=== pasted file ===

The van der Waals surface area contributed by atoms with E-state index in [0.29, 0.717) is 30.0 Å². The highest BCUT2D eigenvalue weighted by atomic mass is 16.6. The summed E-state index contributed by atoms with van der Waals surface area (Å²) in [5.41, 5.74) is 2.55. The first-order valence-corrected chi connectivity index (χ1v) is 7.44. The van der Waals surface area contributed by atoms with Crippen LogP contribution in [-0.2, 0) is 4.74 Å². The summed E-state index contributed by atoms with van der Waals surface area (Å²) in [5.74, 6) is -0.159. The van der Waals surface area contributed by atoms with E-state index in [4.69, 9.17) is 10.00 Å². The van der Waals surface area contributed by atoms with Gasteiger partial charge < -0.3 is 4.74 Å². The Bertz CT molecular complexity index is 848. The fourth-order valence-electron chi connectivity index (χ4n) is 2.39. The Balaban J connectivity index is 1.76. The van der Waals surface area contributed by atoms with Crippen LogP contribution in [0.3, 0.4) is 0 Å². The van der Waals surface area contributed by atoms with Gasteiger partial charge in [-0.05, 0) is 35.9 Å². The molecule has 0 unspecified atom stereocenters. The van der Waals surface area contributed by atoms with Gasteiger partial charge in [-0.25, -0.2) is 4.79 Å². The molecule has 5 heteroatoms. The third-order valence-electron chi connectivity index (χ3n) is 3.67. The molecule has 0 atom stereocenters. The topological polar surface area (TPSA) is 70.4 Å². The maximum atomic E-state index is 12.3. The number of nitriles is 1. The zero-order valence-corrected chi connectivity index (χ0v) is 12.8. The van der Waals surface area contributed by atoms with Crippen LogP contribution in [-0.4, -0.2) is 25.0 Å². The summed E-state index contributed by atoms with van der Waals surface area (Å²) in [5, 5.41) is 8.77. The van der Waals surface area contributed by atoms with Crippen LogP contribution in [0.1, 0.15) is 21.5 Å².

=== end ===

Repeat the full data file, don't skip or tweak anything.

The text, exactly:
The van der Waals surface area contributed by atoms with E-state index in [0.29, 0.717) is 30.0 Å². The highest BCUT2D eigenvalue weighted by atomic mass is 16.6. The summed E-state index contributed by atoms with van der Waals surface area (Å²) in [5.41, 5.74) is 2.55. The first-order valence-corrected chi connectivity index (χ1v) is 7.44. The van der Waals surface area contributed by atoms with Crippen LogP contribution in [-0.2, 0) is 4.74 Å². The summed E-state index contributed by atoms with van der Waals surface area (Å²) in [5.74, 6) is -0.159. The van der Waals surface area contributed by atoms with E-state index in [4.69, 9.17) is 10.00 Å². The van der Waals surface area contributed by atoms with Gasteiger partial charge < -0.3 is 4.74 Å². The Bertz CT molecular complexity index is 848. The fourth-order valence-electron chi connectivity index (χ4n) is 2.39. The Balaban J connectivity index is 1.76. The van der Waals surface area contributed by atoms with Crippen LogP contribution in [0.3, 0.4) is 0 Å². The van der Waals surface area contributed by atoms with Gasteiger partial charge in [-0.05, 0) is 35.9 Å². The molecule has 0 unspecified atom stereocenters. The van der Waals surface area contributed by atoms with Gasteiger partial charge in [-0.25, -0.2) is 4.79 Å². The molecule has 5 heteroatoms. The third-order valence-electron chi connectivity index (χ3n) is 3.67. The molecule has 0 atom stereocenters. The topological polar surface area (TPSA) is 70.4 Å². The maximum atomic E-state index is 12.3. The number of nitriles is 1. The zero-order valence-corrected chi connectivity index (χ0v) is 12.8. The van der Waals surface area contributed by atoms with Crippen LogP contribution in [-0.4, -0.2) is 25.0 Å². The summed E-state index contributed by atoms with van der Waals surface area (Å²) in [5, 5.41) is 8.77. The van der Waals surface area contributed by atoms with Crippen LogP contribution in [0.1, 0.15) is 21.5 Å².